The Conflicted Radical’s Guide to Euro 2016 or How I Learned to Just Stop Worrying and Love Les Bleus

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Published on : July 10, 2016



Just in time for France’s showdown against Portugal in the Euro 2016 Final, a white red who grew up wanting to be black explains why he’ll be cheering for Les Bleus. SBS presents the first installment in what will be a semi-regular series of rants on the always controversial intersection of sports and politics:

Dispatches from Left Field aka The Vanguard is in the Bleachers


The Conflicted Radical’s Guide to Euro 2016 or How I Learned to Just Stop Worrying and Love Les Bleus

For a left-wing trade unionist brought up on Public Enemy and stories of family members marching against racism, war and corrupt governments both near and far, “watching the game” has never just been “watching the game.” Whether it was my old man screaming out “fascists” at pretty much any opposing team that he didn’t like or the way mom – an itinerant fan at best who still figures prominently in this origin story — would make sure to point out which country used to be colonized by who and therefore where our family’s loyalties should properly lie, sports in our house was always connected to the outside world, and always to politics. You couldn’t even relax during commercials because every time a Coors Light ad would come on my dad would treat all in attendance to another from-the-sofa history lesson about the “motherfuckers who fought to keep out the union.”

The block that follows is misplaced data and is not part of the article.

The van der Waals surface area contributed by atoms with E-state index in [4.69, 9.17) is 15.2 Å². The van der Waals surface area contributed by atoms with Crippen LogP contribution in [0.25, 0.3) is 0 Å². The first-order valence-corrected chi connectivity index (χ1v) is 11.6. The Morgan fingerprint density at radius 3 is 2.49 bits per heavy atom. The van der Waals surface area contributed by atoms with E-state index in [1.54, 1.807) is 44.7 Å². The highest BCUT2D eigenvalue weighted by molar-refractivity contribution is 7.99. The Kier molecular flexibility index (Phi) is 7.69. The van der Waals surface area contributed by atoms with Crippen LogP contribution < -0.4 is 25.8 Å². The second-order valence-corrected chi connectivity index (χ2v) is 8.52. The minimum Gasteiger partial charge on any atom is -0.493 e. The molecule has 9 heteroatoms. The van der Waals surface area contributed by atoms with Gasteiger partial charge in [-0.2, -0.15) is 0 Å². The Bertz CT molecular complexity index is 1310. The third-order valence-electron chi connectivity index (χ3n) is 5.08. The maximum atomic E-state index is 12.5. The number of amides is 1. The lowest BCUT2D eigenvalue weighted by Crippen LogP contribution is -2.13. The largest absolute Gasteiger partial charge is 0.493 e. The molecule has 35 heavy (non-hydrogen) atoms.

So how did an angsty young white-boy, reared in an anti-establishment home – the kind of teenager that sulked down to the wood-paneled basement, angry at the world, to listen to militant hip-hop and watch “SportsCenter” — how did that kid become an unabashed flag-waving supporter of the land of wine and cheese?  How did he – I – become a supporter of one of the most barbaric colonial powers in the history of the planet? Well the answer is simple; like the great Sigmund Freud, I blame my mother.



And speaking of my mom, if anyone could have a historical chip on their shoulder against Les Francais, it could actually be her, the child of an immigrant woman whose Russian and Polish background were enough to get her French government papers declaring her as good as “stateless.” Spoiler alert: moms was actually born in France, but to a refugee single mother in a post-war Paris where those from lands to the East were treated with the same type of scorn that so many Arabs and West Africans suffer regularly there today. Childhood poverty, an immigrant mother who worked a string of low-wage jobs in a country that would never totally accept her – that might be enough to raise a daughter none too happy to sing the French national anthem and pledge allegiance to her birthplace. Good thing there was no French equivalent of Public Enemy at the time.